Well, from what I have heard, the best way to start is with AppleScripting. Once you have played with that, get the developer tools from apple and start creating mini apps with AppleScript Studio, then move up to REALbasic.
As I know nothing about programming myself, this is just a suggestion that I have heard before, anybody else??
I would second with macdaddy. That would cover most of the bases. You should also check out www.applelinks.com and go to the Realbasic University link there. You will find a whole list of ready made projects and source code to play with to help learn the basics of programming.
HTML is beyond simple in that you can't really call it a programming language, but it gives you a start into how you can make stuff just by typing text.
Then I moved on to VisualBasic as it was part of the programming curriculum at my school, easy to learn, easy to use, HORRIBLE for operation (large apps, ugly in everyway)
Then within a year I moved on to C++ and started to learn Unix (because I had just switched to OS X from 8.1). I found the best learning I've experience had to have been learning a little bit of Perl to do shell scripts in using the Terminal. If you want a start, start with learning how to do everything by the command line. As Unix is a programmer's operating system built for programmers.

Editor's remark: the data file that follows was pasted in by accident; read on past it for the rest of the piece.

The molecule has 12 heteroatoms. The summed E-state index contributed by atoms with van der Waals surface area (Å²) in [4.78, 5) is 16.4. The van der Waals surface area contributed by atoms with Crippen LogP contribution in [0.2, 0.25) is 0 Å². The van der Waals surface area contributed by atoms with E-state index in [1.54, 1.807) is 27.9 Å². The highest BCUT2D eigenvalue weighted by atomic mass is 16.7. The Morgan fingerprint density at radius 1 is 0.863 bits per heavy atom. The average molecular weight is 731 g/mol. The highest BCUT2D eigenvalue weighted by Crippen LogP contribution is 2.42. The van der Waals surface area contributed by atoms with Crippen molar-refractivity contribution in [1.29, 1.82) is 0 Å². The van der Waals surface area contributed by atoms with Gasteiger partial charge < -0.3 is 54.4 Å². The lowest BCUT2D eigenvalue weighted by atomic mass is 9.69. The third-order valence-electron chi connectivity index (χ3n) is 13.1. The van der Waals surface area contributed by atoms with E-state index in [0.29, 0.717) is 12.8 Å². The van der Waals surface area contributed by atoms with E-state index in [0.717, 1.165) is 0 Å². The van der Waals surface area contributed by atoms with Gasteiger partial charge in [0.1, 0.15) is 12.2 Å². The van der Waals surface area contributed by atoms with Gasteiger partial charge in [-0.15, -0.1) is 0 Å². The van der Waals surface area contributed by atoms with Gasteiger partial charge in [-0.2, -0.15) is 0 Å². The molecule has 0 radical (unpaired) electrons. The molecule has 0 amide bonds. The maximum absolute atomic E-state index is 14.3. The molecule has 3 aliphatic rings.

Now I'm on to learning Objective-C and Cocoa.
Another hint is to find code made by other people and figure out what they did and how. I know configuring ehChat from the OpenMac client and reading the code, I learnt a great deal of how the syntax and the way code should be structured for Objective-C (its only a basic outline though).
As MacDaddy said, try AppleScript, very easy like HTML and can be used quite powerfully. Then you can move into Basic with RealBasic or try more advanced and more effecient languages like Objective-C when you have time. Another language to look at is Python, which is mostly a scripting language like Perl, but can do a great deal. Just ask jfpoole.
The key is to meddle around, make a mistake, then fix the mistake. The initial debugging when you try something new will be beyond beneficial as you should learn it.